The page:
Lawmakers talk solutions to “bail reform” constitutional amendment problem

ALBUQUERQUE, N.M. (KRQE) – It has caused controversy and outrage on both sides. Some blame it for making a wave of catch and release criminals across New Mexico.

Now lawmakers are trying to figure out how they’ll address the voter-passed constitutional amendment on bail reform that New Mexico Governor Susana Martinez wants to see repealed.

But while the Governor is asking for a repeal, some lawmakers on both sides of the aisle are saying that bail reform might best be addressed in part with increased funding to the state’s justice system.

The “bail reform” discussion came as part of the Criminal Justice Reform Subcommittee’s meeting Friday at the Ladera Golf Course near Coors and I-40 in Albuquerque.

At Friday’s meeting, lawmakers made it clear they’re concerned about the effects of the bail reform constitutional amendment in New Mexico.

“The public is expecting something to be done,” said Albuquerque Senator Sander Rue, who co-chairs the subcommittee.

“We’re suggesting it needs to be fixed,” said Albuquerque Representative Moe Maestas, who also co-chairs the subcommittee.

Voters passed the amendment in 2016. The amendment allows judges to hold suspects without bond until trial if they are a danger to the public. It also was touted for a provision that guarantees suspects can’t be held in jail for the mere reason that they can’t afford to pay bond.

However, the amendment has also been criticized for what it’s caused in its wake. After the amendment passed, New Mexico’s state Supreme Court subsequently published new judicial rules interpreting the amendment.

Those rules have virtually eliminated bonds being set based on dollar figures. Instead, most judges are choosing to hold or release virtually all suspects based on their risk to the community. Many have been let out of jail either on their own recognizance or some level of pre-trial supervision.

Governor Martinez has blasted the constitutional amendment, saying it favors the release of repeat offenders and people arrested for violent crimes.

Meanwhile lawmakers at Friday’s subcommittee hearing saw things differently.

“Blaming the constitutional amendment simply is incorrect,” said Rep. Maestas.

Maestas, along with his co-chair Sen. Sander Rue aren’t calling for a repeal of the constitutional amendment.

“I think the constitutional amendment was fine, the problem is the system,” said Sen. Rue.

Both lawmakers believe looking at more funding for the justice system is a start towards addressing the effects of the constitutional amendment. Rue believes more money needs to go towards the state’s district attorney’s, also the public defenders and the courts.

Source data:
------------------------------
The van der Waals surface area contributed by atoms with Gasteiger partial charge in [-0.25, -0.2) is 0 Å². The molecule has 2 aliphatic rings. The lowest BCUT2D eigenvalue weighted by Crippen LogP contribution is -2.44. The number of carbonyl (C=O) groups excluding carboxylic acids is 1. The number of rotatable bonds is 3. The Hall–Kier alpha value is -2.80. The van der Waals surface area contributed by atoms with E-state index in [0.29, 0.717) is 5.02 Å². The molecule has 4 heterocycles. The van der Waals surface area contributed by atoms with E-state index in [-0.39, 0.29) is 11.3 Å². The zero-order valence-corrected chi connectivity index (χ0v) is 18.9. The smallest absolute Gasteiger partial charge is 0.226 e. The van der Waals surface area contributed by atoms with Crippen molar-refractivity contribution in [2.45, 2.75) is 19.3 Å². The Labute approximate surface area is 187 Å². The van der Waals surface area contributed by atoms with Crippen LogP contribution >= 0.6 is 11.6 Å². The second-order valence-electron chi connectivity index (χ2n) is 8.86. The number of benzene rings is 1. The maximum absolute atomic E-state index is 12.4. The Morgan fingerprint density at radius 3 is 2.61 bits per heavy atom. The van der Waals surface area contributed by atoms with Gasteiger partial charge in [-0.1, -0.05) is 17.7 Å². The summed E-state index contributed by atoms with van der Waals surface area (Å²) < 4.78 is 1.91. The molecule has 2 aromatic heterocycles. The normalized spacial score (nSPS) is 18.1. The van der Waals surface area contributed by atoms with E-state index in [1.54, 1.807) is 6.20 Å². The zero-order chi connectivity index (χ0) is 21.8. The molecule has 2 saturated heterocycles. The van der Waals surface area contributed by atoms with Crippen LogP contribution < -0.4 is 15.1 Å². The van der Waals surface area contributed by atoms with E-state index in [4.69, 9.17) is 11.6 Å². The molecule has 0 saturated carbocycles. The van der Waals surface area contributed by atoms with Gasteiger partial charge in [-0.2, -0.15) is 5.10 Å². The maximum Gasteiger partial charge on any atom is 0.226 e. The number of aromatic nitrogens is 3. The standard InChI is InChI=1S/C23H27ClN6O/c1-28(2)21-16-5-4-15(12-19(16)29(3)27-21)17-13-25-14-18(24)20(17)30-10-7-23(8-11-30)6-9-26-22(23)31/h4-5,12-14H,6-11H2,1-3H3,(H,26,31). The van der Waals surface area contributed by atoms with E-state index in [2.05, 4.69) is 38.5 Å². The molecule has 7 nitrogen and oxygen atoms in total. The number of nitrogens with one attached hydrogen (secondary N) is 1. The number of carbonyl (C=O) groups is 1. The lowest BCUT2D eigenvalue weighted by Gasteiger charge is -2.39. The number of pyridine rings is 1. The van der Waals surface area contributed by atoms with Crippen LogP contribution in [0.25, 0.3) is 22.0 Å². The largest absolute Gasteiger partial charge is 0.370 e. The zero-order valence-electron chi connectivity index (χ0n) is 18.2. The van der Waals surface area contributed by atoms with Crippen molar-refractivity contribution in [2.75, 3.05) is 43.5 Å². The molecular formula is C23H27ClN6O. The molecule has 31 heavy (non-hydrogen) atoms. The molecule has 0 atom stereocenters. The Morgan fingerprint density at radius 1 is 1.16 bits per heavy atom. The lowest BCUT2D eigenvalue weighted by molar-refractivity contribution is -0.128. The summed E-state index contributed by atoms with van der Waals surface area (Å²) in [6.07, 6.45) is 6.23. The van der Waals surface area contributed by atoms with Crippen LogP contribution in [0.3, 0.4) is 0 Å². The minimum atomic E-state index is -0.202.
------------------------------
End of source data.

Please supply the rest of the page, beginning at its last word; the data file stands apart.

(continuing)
“We have to find a way to get some resources to those people so they can get fully staffed and they can get to deal with some of these new initiatives and edicts and rules that are coming down to them,” said Sen. Rue.

“We get the criminal justice system we pay for and right now we’re not paying for a good criminal justice system,” said Rep. Maestas.

One of the proposals for raising more funds could include taxing all internet sales. However, the discussion is far from over and there’s not much time.

“In the short term is going to be difficult, you have a short session, a 30 day session, which it’s going to be difficult to deal with real comprehensive criminal justice reform,” said Sen. Rue.

They remain optimistic.

“I think we’ll find the political will, I think our friends from out of town understand it’s a state problem and we just need to talk to one and other,” said Rep. Maestas.

Lawmakers invited Governor Martinez to attend the meeting, but she declined the invitation, instead saying lawmakers needed to hear from, “victims, their families, police officers and district attorneys,” said to be “on the front lines” of what the Governor calls “devastating effects” of the constitutional amendment.

The Governor’s Office provided the following statement in response to Friday’s meeting:

“It’s perfectly clear what this amendment proposed and what it delivered are very different. That’s why legislators need to listen to those who are dealing with the consequences of this misleading amendment.”

–Governor Susana Martinez, Oct 27, 2017.

The New Mexico Legislature will go back to the Roundhouse in Santa Fe for a 30 day session beginning on January 16, 2018.

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